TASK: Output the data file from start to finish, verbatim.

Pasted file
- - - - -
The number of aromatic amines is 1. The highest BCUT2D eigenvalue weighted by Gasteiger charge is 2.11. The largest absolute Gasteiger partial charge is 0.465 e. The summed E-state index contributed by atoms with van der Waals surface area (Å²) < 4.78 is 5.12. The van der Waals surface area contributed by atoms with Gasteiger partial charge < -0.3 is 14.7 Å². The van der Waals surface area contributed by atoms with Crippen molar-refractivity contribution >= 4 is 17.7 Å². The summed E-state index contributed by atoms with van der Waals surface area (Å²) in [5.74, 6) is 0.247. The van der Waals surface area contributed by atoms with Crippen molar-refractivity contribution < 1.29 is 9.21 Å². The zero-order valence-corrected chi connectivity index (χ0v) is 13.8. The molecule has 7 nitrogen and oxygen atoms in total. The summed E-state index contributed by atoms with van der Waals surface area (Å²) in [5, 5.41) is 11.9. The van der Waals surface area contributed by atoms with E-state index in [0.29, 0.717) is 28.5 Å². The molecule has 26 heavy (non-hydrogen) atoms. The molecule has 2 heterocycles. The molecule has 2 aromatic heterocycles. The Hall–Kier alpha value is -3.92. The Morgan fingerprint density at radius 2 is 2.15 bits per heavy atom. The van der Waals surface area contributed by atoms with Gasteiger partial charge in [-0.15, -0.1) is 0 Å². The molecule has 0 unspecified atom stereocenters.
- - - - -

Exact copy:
The number of aromatic amines is 1. The highest BCUT2D eigenvalue weighted by Gasteiger charge is 2.11. The largest absolute Gasteiger partial charge is 0.465 e. The summed E-state index contributed by atoms with van der Waals surface area (Å²) < 4.78 is 5.12. The van der Waals surface area contributed by atoms with Gasteiger partial charge < -0.3 is 14.7 Å². The van der Waals surface area contributed by atoms with Crippen molar-refractivity contribution >= 4 is 17.7 Å². The summed E-state index contributed by atoms with van der Waals surface area (Å²) in [5.74, 6) is 0.247. The van der Waals surface area contributed by atoms with Crippen molar-refractivity contribution < 1.29 is 9.21 Å². The zero-order valence-corrected chi connectivity index (χ0v) is 13.8. The molecule has 7 nitrogen and oxygen atoms in total. The summed E-state index contributed by atoms with van der Waals surface area (Å²) in [5, 5.41) is 11.9. The van der Waals surface area contributed by atoms with E-state index in [0.29, 0.717) is 28.5 Å². The molecule has 26 heavy (non-hydrogen) atoms. The molecule has 2 heterocycles. The molecule has 2 aromatic heterocycles. The Hall–Kier alpha value is -3.92. The Morgan fingerprint density at radius 2 is 2.15 bits per heavy atom. The van der Waals surface area contributed by atoms with Gasteiger partial charge in [-0.15, -0.1) is 0 Å². The molecule has 0 unspecified atom stereocenters.